A component of muscular strength, muscular endurance, is the ability of a muscle group to execute repeated muscle contractions (58,63,97). Muscular endurance is important for many ADL including numerous household activities such as house cleaning, painting, lawn mowing (rotary push mower), and snow shoveling. Muscular endurance tests such as the 1-minute sit-up test and the push-up tests have traditionally been components of physical fitness assessments of youth (83,97), the military (U.S. Army), and other professionals to either compare with normative data previously collected (Aerobics Institute, Dallas, TX) or determine one’s readiness for a particular job’s specific task. There is no functional utility in the timed sit-up or push-up test; however, they are commonly used as measures of physical fitness. These movements do not comprise specific movement patterns that are used in ADL or in the workplace. The 10th edition of the American College of Sports Medicine (ACSM) guidelines has recently eliminated the timed 1-minute sit-up test. One can make a case that such assessments serve little functional utility and that other functional assessments found later in this chapter are more useful.
The functional and clinical importance of isometric handgrip strength cannot be underestimated. The utility of this test spans the age continuum (7,46,52,62–64,68,71,77,85,88,119,123). Adequate handgrip strength represents the muscles of the forearm and has been associated with lower mortality (46,63,100), reduced risk of falling, and other ADL. Moreover, Ortega et al. (94) suggested that a low level of muscular strength in late adolescence, as measured by knee extension and handgrip strength tests, was associated with all-cause premature mortality to a similar extent as classic risk factors such as body mass index or blood pressure indicating the need for strength assessment in adolescents (52,94). Wind et al. (123) found that grip strength was strongly correlated with total muscle strength (r = .736–.890), suggesting that grip strength could be used as a general indicator for overall muscle strength.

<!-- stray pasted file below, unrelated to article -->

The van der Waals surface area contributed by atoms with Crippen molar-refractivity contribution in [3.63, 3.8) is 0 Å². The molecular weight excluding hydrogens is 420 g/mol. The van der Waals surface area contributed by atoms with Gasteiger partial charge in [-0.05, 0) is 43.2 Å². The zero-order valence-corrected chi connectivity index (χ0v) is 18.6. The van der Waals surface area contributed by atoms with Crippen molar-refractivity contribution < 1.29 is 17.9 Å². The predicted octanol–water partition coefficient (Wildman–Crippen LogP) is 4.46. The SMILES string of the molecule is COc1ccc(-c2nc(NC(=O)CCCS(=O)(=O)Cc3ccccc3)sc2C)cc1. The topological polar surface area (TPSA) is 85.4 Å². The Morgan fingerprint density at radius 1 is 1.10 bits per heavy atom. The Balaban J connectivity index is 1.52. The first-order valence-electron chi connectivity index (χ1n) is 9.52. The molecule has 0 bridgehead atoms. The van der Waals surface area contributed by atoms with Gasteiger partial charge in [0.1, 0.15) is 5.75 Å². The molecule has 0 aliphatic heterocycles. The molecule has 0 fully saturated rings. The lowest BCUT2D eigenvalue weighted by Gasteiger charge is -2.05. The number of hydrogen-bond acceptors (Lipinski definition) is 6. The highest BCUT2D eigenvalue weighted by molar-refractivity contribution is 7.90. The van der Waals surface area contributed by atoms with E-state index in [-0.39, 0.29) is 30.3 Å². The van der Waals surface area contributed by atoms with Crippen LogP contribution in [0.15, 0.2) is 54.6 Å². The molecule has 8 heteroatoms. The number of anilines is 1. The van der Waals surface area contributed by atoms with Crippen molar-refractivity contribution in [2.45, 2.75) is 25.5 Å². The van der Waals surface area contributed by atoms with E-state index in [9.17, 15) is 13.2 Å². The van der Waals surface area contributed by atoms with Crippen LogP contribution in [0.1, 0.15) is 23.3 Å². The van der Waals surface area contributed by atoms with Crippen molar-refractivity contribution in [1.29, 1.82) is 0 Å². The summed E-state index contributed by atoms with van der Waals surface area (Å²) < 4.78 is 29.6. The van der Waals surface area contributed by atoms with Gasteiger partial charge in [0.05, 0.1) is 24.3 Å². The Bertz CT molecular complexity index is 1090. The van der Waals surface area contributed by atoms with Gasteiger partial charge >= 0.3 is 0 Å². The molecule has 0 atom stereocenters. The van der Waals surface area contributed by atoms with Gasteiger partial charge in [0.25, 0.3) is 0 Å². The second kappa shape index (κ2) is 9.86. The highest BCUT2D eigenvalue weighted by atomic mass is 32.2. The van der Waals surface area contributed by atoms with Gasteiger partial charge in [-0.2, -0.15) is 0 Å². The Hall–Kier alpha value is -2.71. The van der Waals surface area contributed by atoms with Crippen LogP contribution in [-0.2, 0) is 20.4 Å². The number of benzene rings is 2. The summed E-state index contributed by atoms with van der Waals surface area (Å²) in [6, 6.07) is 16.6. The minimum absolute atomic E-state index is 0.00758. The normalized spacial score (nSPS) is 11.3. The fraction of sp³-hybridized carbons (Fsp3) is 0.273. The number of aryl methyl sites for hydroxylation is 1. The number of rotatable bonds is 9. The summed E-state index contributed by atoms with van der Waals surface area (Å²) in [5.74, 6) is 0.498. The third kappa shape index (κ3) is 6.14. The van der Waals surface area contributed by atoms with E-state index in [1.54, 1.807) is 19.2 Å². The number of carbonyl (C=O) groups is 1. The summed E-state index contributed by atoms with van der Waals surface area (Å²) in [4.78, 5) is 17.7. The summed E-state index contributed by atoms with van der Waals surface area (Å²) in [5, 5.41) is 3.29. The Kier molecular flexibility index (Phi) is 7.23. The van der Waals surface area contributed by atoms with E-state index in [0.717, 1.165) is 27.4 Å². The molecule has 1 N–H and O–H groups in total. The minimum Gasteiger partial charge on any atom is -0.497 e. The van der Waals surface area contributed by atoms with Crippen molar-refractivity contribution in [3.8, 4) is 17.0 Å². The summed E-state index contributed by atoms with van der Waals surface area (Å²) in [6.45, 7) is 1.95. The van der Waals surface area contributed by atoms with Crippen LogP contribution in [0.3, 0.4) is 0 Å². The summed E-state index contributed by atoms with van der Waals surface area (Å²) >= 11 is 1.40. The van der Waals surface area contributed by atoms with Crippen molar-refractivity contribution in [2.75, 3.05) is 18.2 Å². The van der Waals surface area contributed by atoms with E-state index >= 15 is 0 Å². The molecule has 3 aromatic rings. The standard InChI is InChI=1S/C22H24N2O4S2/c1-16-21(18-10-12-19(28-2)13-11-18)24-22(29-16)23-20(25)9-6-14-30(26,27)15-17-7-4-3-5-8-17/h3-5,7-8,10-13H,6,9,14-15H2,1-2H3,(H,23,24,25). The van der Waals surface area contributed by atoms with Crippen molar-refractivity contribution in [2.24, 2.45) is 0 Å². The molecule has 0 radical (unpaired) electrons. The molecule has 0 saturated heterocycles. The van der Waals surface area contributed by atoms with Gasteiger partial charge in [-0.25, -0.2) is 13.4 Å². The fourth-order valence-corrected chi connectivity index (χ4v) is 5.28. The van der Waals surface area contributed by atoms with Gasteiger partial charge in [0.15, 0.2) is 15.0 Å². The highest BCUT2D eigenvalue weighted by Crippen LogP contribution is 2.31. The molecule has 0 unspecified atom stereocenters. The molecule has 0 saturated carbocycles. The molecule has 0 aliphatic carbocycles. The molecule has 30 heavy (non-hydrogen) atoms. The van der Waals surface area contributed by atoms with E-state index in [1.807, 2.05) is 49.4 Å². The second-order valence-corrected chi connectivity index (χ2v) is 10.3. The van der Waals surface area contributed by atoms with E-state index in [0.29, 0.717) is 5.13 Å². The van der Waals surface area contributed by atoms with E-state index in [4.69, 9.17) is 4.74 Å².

One of the common handgrip dynamometers, the Jamar (manufactured by Jamar Performance Products, Lafayette, IN), utilizes a sealed hydraulic system to activate its force indicator during static muscle action. Strength is often measured in units of force or torque. Isometric dynamometry expresses force in newtons (N); however, kilograms and pounds are commonly found on the dials of many handgrip dynamometers (12).
Isometric strength assessment may be made on many muscles using a cable tensiometer, but only the isometric handgrip strength test is described in Box 5.2.
Procedures for Isometric Handgrip Dynamometer
1. The participant is in the standing position.
2. The participant’s head is in the mid-position (facing straight ahead).
3. The grip size may need to be adjusted so the third digit’s second phalanx is approximately at a right angle.
a. Grip adjustments of 1.3 cm (~0.5 in) on the Jamar dynamometer are made by removing the moveable handle and repositioning grip into one of the five manufactured slots; slot 1 = innermost position for the smallest grip size; slot 5 = slot at the outside position for the largest grip size.
b. Grip adjustments up to 4 cm for other dynamometers (Lafayette) are possible.
4. The grip setting (1–5 for Jamar) is recorded by the technician.
5. The participant’s forearm is placed at any angle between 90° and 180° of the upper arm (right angle to straight).
6. The participant’s wrist and forearm are positioned in the mid-prone position.
7. The participant is instructed to exert maximally and quickly after hearing the technician’s following instructions:
a. “Are you ready?”
b. “Squeeze as hard as you can.” As the participant begins the technician says, “Harder! . . . Harder! . . . Relax.”
8. The participant will be asked to complete two or three trials, alternatively with each hand.
9. The participant will be given a 30-second or up to a 1-minute rest between trials for the same hand.
10. The technician records the force in kilogram and then converts the circled best score to newtons by multiplying the kilogram value by 9.8066.
11. The technician resets the dynamometer’s pointer to 0 after each trial.
Beam WC, Adams GM. Exercise Physiology Laboratory Manual. New York (NY): McGraw-Hill; 2011. 320 p.